On 2 October 2002, the CEO, Thierry Breton was called to turn the company round, since at that time, France Télécom was the second most indebted company worldwide in terms of short-term liabilities. He obtained 15 billion of debt adjustment that needed to be borne by banks and investors, another 15 billion of capital increase claimed to the State since it was still the majority shareholder, and an additional 15 billion of cash to be found from internal savings. At the end of February 2005, Thierry Breton resigned from France Télécom since he was appointed to be a member of the government. In March 2004, the mergers made by France Télécom between its mobile phone subsidiary Orange, bought at full price during the dot-com bubble, and its internet provider subsidiary Wanadoo which was renamed Orange led to a controversy. Indeed, a Wanadoo share was worth €19 in the spring of 2000 and France Télécom sold it for €8.86 only four years later.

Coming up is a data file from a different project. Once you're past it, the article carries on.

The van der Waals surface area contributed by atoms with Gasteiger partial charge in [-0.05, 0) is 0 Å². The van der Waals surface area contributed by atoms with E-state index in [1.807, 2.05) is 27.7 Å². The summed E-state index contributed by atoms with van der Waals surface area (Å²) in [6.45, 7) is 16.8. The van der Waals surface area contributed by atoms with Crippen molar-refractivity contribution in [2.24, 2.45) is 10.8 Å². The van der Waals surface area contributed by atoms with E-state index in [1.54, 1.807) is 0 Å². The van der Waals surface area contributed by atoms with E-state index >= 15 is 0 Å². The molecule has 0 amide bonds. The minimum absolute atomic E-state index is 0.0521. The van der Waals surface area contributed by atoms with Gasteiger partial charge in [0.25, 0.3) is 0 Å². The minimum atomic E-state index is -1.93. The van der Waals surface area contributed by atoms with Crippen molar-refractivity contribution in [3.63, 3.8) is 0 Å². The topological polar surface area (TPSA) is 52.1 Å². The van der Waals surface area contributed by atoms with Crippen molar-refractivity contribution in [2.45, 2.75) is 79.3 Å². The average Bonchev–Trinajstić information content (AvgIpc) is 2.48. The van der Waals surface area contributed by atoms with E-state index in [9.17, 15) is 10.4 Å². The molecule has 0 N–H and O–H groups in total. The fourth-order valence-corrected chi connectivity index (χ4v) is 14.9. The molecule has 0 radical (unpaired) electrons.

In 2003, France Télécom sold a 48% shareholding in Telecom Argentina, which it had jointly run with Telecom Italia, to the Argentinian Werthein family. Orange now holds only 2% of the firm. France Télécom also sold CTE El Salvador.

On 21 November 2003, France Télécom withdrew the 13.7% of Orange's shares traded on the Paris Stock Exchange.[8]

Privatisation (2004–2006)[edit]

In September 2004, the French government sold a part of its shareholding so that it would no longer be the majority shareholder as a result of 1997 Asian financial crisis. Hence, 115 years after the nationalization of the telephone system, France Télécom became a private company.